By Joe Rector
The other day a friend told me that her dad’s house was up for sale and that the hardest part of all was divvying up the contents between brothers and sisters (I refuse to use the word “sibling”). It’s a job that most of us never want to undertake, but because that’s the way life’s course runs, we must complete it at some time.
My mother passed almost twenty years ago. She’d fought the good fight against the cancer that ate away at her body until she just grew too tired. In the end, she let go when she knew that her children would be okay without her. The Saturday before she died, the six of us sat around her bed at home and sang some of her favorite songs while my brother Dal played the guitar.
She was gone, but her house was still there. Daddy and she built the house in the early 40’s. After work each day, they traveled to “the country” to make the blocks for the house. Inside that house were more than 50 years of treasures and other things not so special. Not a single argument between us three boys occurred. Mother had given most items to us throughout the years and had taped our names to the backs of most things. With reservations, we moved those pieces to our own homes. Doing so made our hearts ache because we realized the house was being emptied for the last time by our family.
A few items were harder to divide. A large box held years of photos of our family and other relatives. We managed to share them so that each of us had some pictures of times when those we loved were all still alive. Other special items were distributed according to whom they were most important. We now use some of them and put others on display on shelves.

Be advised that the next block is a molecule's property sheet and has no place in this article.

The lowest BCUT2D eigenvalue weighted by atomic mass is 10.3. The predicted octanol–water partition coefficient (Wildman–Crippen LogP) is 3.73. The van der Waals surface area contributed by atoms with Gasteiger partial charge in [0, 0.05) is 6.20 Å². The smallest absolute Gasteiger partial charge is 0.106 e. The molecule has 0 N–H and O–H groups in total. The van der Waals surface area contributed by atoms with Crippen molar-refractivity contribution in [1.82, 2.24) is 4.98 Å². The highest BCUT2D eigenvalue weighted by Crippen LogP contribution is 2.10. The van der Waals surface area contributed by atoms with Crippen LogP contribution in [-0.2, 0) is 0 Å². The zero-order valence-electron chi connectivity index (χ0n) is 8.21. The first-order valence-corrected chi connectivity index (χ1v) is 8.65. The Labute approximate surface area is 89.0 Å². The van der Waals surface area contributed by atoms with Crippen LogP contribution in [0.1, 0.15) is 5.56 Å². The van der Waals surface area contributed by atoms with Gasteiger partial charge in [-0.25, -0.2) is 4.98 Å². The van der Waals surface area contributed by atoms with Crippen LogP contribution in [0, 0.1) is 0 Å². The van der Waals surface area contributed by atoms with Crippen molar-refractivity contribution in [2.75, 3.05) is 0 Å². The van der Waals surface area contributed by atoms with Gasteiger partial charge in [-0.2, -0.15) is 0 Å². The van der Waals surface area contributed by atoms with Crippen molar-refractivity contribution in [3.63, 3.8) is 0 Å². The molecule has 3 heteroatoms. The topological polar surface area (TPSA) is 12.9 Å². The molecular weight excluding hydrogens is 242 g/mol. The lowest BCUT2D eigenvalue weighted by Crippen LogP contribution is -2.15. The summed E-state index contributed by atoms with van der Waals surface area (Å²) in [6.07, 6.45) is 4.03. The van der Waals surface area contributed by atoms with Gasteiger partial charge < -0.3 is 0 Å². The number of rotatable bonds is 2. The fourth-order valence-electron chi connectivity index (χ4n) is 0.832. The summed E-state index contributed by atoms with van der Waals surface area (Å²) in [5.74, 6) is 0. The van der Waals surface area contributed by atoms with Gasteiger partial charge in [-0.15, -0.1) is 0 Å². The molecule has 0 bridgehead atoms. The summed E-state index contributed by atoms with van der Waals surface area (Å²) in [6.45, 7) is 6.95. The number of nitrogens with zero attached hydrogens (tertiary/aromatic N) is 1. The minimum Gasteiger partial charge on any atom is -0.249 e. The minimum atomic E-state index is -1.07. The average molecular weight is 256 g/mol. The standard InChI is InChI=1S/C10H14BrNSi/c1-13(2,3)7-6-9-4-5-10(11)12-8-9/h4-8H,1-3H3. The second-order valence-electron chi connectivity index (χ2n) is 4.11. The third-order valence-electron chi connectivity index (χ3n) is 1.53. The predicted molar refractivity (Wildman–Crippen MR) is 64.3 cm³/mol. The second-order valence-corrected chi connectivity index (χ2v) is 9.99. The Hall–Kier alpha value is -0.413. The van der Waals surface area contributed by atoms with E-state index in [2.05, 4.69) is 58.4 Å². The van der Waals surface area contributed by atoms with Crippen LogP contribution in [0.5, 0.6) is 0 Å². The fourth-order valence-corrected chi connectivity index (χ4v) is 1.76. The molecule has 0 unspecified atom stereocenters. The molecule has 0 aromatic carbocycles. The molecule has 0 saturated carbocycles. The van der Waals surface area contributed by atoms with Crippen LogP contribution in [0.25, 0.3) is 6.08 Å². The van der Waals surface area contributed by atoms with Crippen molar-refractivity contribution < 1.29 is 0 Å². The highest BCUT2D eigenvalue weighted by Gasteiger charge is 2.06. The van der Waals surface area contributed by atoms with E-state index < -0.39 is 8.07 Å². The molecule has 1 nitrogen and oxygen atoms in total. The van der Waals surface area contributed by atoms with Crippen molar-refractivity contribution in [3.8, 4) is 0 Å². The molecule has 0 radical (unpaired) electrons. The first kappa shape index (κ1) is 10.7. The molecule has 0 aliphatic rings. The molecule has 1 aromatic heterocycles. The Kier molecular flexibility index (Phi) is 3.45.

What was left was an assortment of things. We decided to hold an estate sale on our own. Actually, the sale was more like a garage sale, but tables of things were lined up along the driveway. Some larger items were left inside, and interested buyers were welcome to browse.
We sold a large armoire that was located in the bedroom upstairs. The buyers and I worked for a couple of hours but never figured out how to get the bulky item down the stairs and through the door on the right. Disappointed, they toted the piece back up the stairs and left it there. I also sold a metal building that could have served as a small home or office for someone. It was hauled off and converted into a concession stand at a high school football stadium.
My family still laughs at my actions that day. They swear that every time someone asked the price of an item that I held up three fingers and squawked “three dollars.” All I know is that things that looked to be nothing more than junk were bought, loaded up, and hauled away.
Not everything was sold, however. Mother was a packrat, and she squirreled away things that no one wanted. Stacks of National Geographic magazines filled one corner in the attic. She also kept piles of school materials from her years of teaching. A mountain of fabric, most of it polyester, was heaped in her sewing desk and in drawers of other dressers. We worked up a sweat as we loaded the unwanted things for a trip to the dump.
Noting is much harder to do than pack up the place that we called home as children. It’s difficult to admit that the time has come to let go of the old home place. However, what my brothers and I discovered through the process of closing down the house was that we had a chance to remember good times and become closer. Today, Rick and June live in Mama’s house. They love it and have made it their own. I’m glad to know that the place has undergone a rebirth and will house another family’s wonderful memories.
So, to my friend I can say I know the hurt that comes with closing down your dad’s house. However, I also know that you and yours will have the chance to “REMEMBER.” That alone can bring plenty of smiles and sighs and tears. Embrace the task; it is another wonderful part of life.